• I’m pretty sure I would never have visited Pipe Creek Wildlife area in Sandusky (managed by the Ohio Department of Natural Resources) had I not seen some of your posts about the birds and other wildlife in that area. While I’m familiar with the part of Sandusky where Pipe Creek is located, I was never familiar with this area as a birding and wildlife area. North central Ohio is really a top birding destination. What are some of the other best places to see nature and wildlife in Erie County, and the surrounding areas?


  • Have you ever encountered any issues with wildlife crime (poaching, etc..) or was that ever discussed in your studies or job?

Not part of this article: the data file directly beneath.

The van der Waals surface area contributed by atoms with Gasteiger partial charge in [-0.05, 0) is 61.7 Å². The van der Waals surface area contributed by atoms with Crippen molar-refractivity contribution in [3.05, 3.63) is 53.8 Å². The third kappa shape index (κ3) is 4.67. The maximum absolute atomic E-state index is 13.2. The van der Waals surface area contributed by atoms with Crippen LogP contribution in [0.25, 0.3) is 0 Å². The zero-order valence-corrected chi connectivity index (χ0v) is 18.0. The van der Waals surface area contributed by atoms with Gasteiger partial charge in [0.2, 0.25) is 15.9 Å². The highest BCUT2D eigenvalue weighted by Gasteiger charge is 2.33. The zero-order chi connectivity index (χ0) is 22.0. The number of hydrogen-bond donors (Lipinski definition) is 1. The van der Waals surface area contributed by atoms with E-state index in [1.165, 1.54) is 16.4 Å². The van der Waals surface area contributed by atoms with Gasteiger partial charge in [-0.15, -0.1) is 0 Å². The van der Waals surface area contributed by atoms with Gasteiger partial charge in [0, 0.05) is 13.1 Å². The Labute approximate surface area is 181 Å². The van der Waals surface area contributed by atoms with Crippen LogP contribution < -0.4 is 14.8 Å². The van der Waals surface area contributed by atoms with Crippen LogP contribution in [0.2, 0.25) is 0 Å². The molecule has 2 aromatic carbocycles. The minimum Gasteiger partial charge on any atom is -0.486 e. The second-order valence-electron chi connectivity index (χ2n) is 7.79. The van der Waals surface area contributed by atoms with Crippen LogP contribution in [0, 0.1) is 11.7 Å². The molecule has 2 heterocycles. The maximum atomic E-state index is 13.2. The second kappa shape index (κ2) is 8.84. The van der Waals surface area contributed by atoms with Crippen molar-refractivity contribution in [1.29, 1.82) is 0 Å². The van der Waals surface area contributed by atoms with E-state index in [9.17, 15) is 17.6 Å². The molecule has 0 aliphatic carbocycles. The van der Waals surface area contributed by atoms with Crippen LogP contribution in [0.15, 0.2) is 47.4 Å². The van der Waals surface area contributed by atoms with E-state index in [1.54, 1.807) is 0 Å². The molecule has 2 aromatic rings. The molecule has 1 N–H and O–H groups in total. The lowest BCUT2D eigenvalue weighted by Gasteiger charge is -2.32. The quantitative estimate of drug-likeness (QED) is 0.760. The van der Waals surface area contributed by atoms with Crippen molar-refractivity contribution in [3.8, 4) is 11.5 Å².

• Do you have a favorite species?



Resources and Additional Information:

Conservation Photography – Would You Know if You're Photographing Threatened Species?

January 23, 2022  •  Leave a Comment

I’m a photographer because I love and treasure nature. I understand it’s importance to the global health, survival, and well-being of our human species and the biodiversity of our planet. I’m committed to connecting others to the scenes, places, and moments I capture because they tell the story of what makes our places complete, what dwells among us, what’s relevant to our well-being, and what’s worthy of protecting. I also like creating beautiful things.